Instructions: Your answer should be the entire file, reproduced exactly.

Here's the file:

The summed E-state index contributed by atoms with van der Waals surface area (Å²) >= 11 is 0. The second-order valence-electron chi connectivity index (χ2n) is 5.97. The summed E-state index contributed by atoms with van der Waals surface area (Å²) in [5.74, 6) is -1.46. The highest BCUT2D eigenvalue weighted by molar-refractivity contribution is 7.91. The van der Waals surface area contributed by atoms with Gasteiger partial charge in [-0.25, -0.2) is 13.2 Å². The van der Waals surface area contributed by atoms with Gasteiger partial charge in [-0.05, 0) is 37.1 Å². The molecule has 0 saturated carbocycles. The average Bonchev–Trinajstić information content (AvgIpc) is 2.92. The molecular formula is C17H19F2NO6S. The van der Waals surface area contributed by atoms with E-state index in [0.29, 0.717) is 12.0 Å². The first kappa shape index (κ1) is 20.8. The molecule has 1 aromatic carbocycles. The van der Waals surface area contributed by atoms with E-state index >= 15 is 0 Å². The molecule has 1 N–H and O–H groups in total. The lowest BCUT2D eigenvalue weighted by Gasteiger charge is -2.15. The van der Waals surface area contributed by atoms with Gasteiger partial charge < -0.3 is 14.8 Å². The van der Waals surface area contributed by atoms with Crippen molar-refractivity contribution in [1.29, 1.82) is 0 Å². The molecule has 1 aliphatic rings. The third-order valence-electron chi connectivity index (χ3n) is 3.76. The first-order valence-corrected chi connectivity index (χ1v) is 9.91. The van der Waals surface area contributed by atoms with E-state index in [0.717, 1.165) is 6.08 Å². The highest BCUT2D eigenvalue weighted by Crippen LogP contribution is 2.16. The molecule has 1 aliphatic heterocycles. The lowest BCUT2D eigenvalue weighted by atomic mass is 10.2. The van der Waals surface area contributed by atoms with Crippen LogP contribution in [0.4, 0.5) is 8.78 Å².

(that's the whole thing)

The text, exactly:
The summed E-state index contributed by atoms with van der Waals surface area (Å²) >= 11 is 0. The second-order valence-electron chi connectivity index (χ2n) is 5.97. The summed E-state index contributed by atoms with van der Waals surface area (Å²) in [5.74, 6) is -1.46. The highest BCUT2D eigenvalue weighted by molar-refractivity contribution is 7.91. The van der Waals surface area contributed by atoms with Gasteiger partial charge in [-0.25, -0.2) is 13.2 Å². The van der Waals surface area contributed by atoms with Gasteiger partial charge in [-0.05, 0) is 37.1 Å². The molecule has 0 saturated carbocycles. The average Bonchev–Trinajstić information content (AvgIpc) is 2.92. The molecular formula is C17H19F2NO6S. The van der Waals surface area contributed by atoms with E-state index in [0.29, 0.717) is 12.0 Å². The first kappa shape index (κ1) is 20.8. The molecule has 1 aromatic carbocycles. The van der Waals surface area contributed by atoms with E-state index >= 15 is 0 Å². The molecule has 1 N–H and O–H groups in total. The lowest BCUT2D eigenvalue weighted by Gasteiger charge is -2.15. The van der Waals surface area contributed by atoms with Gasteiger partial charge < -0.3 is 14.8 Å². The van der Waals surface area contributed by atoms with Crippen molar-refractivity contribution in [1.29, 1.82) is 0 Å². The molecule has 1 aliphatic rings. The third-order valence-electron chi connectivity index (χ3n) is 3.76. The first-order valence-corrected chi connectivity index (χ1v) is 9.91. The van der Waals surface area contributed by atoms with E-state index in [0.717, 1.165) is 6.08 Å². The highest BCUT2D eigenvalue weighted by Crippen LogP contribution is 2.16. The molecule has 1 aliphatic heterocycles. The lowest BCUT2D eigenvalue weighted by atomic mass is 10.2. The van der Waals surface area contributed by atoms with Crippen LogP contribution in [0.4, 0.5) is 8.78 Å².